The HR Juggler

Mental Health at Work: What’s in Your Head?

Posted on: January 23, 2011

Mental health worries me. It is estimated by MIND that 1 in 4 people suffer a mental health problem over any 5 year period and every year UK businesses lose £26 billion and 70 million working days because of conditions like workplace stress (www.mind.co.uk).  

What worries me most is not these statistics per se, although HR professionals should take them seriously as they have potentially far-reaching implications for the workforce of the businesses we operate in. What is of real concern to me is that these mental health conditions are ‘lurkers’; hiding beneath the surface of acceptable normality, still treated as taboos and often not talked about or discussed before it is too late.

This week marks the ninth anniversary of my brother-in-law’s death from suicide. He was 30 years old, owned his own house and worked in a good job. And whilst it is not my intention to write this post wholly about him, he does underpin all of my thinking on this issue. Because until that day nine years ago, even many of those closest to him had no idea what was in his head. He had depression and hid it well, as many do.

Which brings me on to my point and the key question I pose to myself and to all of you: do we do enough to support mental health issues in the workplace? Sure, we have an Employee Assistance Programme and we run workshops to generate awareness of stress and how to manage it both in one’s self and in one’s direct reports. We take our responsibilities seriously and look at stress in the context of health and safety and are a responsible employer. We fund employees’ private medical insurance and refer individuals to an outsourced occupational health service if they are unwell for any reason and work with them to effect a graduated return to work, if required.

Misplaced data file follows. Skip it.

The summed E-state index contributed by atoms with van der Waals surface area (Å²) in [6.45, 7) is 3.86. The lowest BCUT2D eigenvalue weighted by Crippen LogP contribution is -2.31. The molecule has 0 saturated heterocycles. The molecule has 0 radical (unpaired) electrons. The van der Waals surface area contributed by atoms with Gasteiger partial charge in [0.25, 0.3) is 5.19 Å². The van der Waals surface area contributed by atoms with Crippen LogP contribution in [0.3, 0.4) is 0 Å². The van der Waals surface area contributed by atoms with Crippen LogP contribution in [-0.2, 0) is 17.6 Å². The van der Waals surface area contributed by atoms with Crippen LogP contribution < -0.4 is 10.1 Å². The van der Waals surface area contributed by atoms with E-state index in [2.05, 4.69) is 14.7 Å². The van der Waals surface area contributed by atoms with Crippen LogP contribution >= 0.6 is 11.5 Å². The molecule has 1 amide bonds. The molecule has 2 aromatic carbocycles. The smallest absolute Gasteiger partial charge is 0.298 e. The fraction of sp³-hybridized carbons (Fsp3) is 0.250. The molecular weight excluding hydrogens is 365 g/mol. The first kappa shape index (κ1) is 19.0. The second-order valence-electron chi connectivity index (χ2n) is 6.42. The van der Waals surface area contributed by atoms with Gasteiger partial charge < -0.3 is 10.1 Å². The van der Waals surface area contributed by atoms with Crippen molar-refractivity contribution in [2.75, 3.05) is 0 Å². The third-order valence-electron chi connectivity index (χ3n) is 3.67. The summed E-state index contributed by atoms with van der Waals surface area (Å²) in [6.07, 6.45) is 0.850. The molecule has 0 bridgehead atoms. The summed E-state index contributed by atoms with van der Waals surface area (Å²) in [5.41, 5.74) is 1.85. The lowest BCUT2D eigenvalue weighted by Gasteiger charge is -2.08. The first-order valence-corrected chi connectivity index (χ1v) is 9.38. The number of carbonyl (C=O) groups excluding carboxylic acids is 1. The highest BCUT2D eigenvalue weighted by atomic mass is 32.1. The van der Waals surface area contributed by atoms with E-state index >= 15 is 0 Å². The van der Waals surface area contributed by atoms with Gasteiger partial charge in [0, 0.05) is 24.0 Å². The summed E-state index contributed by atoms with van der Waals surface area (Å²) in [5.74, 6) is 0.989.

Is this enough?

It ticks a lot of boxes, but I have a nagging suspicion that dealing with this issue effectively will take more effort than that, more engagement with experts to fully understand the scale of the problem and how we as HR professionals and responsible businesses can make a difference to ending the taboo which exists around mental health in the workplace.

I don’t know the answer, but I would love to know what you think.

11 Responses to "Mental Health at Work: What’s in Your Head?"

Very interesting blog post Alison. For me, I would say that workplace treatment of ‘stress’ and mental health issues stems from a wider societal perspective of the subject. Despite the, quite frankly, shocking statistics concerning mental health, it does indeed remain a ‘taboo’ subject. I’ve been in workplaces (NOT my current one!!) where people have quite clearly been suffering mentally due to the job they are doing and seen management pass this off as ‘inconvenient’, ‘dramatic’ and ‘fake’.